Newbold, Lea.—See Lea-Newbold.
Newbold-Pacey (St. George)
NEWBOLD-PACEY (St. George), a parish, in the union of Stratford-upon-Avon, Warwick division of the hundred of Kington, S. division of the county of Warwick, 5¾ miles (N. W. by N.) from Kington; containing, with Ashorn hamlet, 357 inhabitants, and comprising 1786 acres. This place had its distinctive appellation from the family of Pacey, who were anciently its lords. Ashorn is supposed by Dugdale to derive its name from its eastern situation from Newbold, ash, anciently written esse, implying "east," and horn, altered from hyrne, signifying "a corner." The living is a discharged vicarage, valued in the king's books at £8. 3. 9.; net income, £639; patrons, the Provost and Fellows of Queen's College, Oxford.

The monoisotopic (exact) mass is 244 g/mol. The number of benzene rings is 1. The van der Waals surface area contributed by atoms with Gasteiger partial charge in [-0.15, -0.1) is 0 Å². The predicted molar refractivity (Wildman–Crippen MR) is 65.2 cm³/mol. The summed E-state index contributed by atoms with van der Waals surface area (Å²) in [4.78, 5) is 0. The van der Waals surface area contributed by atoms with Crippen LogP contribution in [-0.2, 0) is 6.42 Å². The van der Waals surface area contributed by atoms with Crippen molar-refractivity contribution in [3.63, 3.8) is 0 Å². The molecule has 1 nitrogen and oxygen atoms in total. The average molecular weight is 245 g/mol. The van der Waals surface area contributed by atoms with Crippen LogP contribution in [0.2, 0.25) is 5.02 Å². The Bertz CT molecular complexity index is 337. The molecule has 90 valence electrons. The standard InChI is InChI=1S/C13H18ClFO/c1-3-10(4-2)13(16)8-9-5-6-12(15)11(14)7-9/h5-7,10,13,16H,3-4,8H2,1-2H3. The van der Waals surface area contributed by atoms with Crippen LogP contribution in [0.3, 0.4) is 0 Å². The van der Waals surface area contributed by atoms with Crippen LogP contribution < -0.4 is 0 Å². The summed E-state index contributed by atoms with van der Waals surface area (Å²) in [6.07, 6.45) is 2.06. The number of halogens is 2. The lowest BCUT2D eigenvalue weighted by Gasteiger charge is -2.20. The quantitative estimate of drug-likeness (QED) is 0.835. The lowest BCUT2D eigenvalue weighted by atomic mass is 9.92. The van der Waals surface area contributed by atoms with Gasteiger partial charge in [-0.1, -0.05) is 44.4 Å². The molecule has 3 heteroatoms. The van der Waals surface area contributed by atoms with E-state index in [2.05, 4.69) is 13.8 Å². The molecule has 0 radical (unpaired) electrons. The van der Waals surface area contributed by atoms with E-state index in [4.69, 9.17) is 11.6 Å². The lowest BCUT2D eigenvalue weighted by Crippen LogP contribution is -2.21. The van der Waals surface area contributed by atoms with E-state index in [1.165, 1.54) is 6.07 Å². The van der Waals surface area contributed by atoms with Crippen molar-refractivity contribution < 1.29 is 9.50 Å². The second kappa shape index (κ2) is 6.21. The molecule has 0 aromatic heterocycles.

Newbold-Revel, with Stretton-under-Foss, county of Warwick.—See Stretton-under-Foss.
Newbold-Upon-Avon (St. Botolph)